Case-control studies are a type of quantitative research "designed to sample a group of people with and a group of people without the disease or the outcome measure being studied" (Schmidt & Brown, 2019, p. 209). The cases are individuals with the disease or outcome measure, and the controls are individuals without the disease or outcome measure. The purpose of a case-control study is to test whether there is an association between an exposure and a disease, condition or outcome measure (Schmidt & Brown, 2019, p. 209).
Level of Evidence: IV
Each JBI Checklist provides tips and guidance on what to look for to answer each question. These tips begin on page 4.
Below are some additional Frequently Asked Questions about the Case-Control Studies Checklist that have been asked by students in previous semesters.
|Frequently Asked Question||Response|
|In regards to Question 6, what exactly is a confounding factor?||A confounder or confounding factor/confounding variable is often referred to as a third variable that could potentially impact the study's results. See the definition in the Cochrane Glossary. Confounding factors/variables or confounders may be listed in the study's limitations section or within the study's main results section.|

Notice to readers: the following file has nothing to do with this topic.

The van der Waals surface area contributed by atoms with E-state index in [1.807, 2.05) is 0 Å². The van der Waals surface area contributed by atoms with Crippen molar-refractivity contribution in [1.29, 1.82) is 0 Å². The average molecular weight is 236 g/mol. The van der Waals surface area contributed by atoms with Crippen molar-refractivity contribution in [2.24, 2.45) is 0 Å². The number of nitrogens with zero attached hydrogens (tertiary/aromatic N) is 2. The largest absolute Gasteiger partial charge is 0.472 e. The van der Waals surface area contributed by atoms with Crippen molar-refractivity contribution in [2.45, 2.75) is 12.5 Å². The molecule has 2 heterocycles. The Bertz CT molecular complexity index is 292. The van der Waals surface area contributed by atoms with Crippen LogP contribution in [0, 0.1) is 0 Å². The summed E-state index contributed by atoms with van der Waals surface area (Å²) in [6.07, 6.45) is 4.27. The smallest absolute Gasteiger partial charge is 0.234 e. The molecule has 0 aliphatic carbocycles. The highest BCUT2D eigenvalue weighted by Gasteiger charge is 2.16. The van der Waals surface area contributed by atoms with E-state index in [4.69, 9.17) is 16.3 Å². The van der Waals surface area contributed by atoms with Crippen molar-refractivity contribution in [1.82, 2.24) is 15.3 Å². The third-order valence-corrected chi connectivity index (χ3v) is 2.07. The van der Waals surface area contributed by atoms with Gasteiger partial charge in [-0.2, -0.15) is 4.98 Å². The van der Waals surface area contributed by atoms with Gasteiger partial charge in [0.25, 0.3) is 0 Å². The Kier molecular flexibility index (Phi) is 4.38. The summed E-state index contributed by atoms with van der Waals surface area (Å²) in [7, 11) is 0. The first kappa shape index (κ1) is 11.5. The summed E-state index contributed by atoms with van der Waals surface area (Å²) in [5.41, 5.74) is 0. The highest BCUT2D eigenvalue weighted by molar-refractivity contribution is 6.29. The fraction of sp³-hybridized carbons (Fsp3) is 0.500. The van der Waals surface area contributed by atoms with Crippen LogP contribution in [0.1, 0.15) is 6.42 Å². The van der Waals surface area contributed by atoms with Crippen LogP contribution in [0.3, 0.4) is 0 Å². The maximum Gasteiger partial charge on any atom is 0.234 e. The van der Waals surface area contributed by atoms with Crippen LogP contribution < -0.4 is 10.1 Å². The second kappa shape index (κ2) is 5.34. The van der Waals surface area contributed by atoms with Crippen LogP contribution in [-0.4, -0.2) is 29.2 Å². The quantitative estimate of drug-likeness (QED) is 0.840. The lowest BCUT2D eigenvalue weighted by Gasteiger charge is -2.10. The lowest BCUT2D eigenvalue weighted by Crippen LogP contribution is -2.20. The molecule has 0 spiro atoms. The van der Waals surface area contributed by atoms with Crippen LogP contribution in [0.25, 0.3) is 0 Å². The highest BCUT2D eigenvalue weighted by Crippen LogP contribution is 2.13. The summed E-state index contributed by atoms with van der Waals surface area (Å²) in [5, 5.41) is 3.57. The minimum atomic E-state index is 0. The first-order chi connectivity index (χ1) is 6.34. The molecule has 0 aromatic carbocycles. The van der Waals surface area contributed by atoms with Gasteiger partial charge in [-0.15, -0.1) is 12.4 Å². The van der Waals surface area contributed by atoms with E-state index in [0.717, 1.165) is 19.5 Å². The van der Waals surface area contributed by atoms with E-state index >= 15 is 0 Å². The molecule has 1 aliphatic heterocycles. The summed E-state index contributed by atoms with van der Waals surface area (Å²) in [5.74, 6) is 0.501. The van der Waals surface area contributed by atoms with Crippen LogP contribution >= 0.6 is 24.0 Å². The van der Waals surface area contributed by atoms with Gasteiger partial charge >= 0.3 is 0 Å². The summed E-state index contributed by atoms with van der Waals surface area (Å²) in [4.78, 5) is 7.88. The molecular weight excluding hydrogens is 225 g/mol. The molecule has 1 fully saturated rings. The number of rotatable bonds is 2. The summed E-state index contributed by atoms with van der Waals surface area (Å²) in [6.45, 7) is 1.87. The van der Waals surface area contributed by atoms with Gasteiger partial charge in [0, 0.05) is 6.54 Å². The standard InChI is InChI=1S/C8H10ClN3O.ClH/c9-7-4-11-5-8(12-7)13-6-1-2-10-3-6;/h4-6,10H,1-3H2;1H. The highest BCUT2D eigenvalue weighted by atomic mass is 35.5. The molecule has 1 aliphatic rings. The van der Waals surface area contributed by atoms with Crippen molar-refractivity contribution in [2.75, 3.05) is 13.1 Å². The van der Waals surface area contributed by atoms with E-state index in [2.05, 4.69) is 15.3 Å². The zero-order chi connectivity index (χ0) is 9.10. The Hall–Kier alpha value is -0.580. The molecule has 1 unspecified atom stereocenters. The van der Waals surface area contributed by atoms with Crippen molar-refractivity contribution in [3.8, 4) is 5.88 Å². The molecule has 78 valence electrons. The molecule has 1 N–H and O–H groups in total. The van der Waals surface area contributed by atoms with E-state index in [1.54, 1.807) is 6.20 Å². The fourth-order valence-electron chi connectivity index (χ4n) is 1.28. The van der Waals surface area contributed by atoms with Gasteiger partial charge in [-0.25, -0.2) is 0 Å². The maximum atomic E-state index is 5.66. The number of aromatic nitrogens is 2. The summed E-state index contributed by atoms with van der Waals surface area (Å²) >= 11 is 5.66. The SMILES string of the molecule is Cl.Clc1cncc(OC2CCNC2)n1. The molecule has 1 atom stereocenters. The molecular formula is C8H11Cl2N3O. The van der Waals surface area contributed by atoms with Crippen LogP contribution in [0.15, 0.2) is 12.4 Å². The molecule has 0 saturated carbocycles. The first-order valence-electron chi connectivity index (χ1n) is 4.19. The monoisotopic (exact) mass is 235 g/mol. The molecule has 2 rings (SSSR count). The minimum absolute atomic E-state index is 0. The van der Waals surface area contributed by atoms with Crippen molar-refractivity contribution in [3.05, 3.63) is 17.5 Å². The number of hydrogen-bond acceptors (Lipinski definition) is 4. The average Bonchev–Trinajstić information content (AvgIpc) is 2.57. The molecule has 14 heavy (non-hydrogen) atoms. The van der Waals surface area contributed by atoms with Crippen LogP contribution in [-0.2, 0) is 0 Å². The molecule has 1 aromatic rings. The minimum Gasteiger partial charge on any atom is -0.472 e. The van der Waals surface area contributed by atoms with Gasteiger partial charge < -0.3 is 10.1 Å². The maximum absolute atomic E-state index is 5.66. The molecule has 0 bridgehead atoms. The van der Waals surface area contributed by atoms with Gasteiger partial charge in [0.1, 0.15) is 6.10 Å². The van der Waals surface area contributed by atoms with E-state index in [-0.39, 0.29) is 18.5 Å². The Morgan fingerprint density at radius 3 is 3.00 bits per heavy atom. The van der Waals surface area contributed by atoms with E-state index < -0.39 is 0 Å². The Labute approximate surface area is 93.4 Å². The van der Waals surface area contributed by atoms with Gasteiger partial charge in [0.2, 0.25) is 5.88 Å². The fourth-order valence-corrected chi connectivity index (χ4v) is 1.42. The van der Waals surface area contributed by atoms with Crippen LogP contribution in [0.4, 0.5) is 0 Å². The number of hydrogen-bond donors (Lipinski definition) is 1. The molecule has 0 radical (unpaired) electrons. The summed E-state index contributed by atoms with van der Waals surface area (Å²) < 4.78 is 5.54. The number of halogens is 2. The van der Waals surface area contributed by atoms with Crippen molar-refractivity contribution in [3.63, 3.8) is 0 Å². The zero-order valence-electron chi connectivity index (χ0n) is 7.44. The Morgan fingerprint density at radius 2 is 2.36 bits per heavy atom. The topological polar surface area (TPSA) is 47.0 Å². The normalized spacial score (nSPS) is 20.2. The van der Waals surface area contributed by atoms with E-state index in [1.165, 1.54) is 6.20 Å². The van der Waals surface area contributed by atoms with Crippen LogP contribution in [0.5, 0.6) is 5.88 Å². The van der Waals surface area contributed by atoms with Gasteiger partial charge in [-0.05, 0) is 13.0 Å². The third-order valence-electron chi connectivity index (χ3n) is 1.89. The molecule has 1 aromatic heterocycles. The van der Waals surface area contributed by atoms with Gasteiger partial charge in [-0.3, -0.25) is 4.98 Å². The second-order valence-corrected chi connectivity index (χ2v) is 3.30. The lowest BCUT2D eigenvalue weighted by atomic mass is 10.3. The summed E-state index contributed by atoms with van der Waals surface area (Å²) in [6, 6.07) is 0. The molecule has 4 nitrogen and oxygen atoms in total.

|For Question 7, how can I tell whether strategies were used to deal with the confounding factors in the study?||Check for multivariate analysis or regression analysis in the study's data analysis/statistical analysis section. See the definition in the Cochrane Glossary.|